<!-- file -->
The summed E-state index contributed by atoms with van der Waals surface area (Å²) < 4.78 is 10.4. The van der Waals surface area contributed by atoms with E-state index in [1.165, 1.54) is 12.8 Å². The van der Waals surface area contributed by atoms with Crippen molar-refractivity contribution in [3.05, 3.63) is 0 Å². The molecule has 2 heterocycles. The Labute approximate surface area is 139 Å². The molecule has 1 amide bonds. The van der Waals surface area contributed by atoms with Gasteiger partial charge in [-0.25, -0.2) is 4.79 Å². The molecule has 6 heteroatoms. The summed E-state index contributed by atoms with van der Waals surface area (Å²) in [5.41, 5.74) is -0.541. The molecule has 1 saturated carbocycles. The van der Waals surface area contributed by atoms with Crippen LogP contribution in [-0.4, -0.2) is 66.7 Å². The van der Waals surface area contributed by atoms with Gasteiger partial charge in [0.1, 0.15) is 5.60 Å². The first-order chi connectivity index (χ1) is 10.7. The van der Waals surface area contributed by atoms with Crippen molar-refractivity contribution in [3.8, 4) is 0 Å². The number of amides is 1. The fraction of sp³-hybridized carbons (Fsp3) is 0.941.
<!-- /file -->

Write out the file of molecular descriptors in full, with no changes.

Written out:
The summed E-state index contributed by atoms with van der Waals surface area (Å²) < 4.78 is 10.4. The van der Waals surface area contributed by atoms with E-state index in [1.165, 1.54) is 12.8 Å². The van der Waals surface area contributed by atoms with Crippen molar-refractivity contribution in [3.05, 3.63) is 0 Å². The molecule has 2 heterocycles. The Labute approximate surface area is 139 Å². The molecule has 1 amide bonds. The van der Waals surface area contributed by atoms with Gasteiger partial charge in [-0.25, -0.2) is 4.79 Å². The molecule has 6 heteroatoms. The summed E-state index contributed by atoms with van der Waals surface area (Å²) in [5.41, 5.74) is -0.541. The molecule has 1 saturated carbocycles. The van der Waals surface area contributed by atoms with Crippen LogP contribution in [-0.4, -0.2) is 66.7 Å². The van der Waals surface area contributed by atoms with Gasteiger partial charge in [0.1, 0.15) is 5.60 Å². The first-order chi connectivity index (χ1) is 10.7. The van der Waals surface area contributed by atoms with Crippen molar-refractivity contribution in [3.8, 4) is 0 Å². The number of amides is 1. The fraction of sp³-hybridized carbons (Fsp3) is 0.941.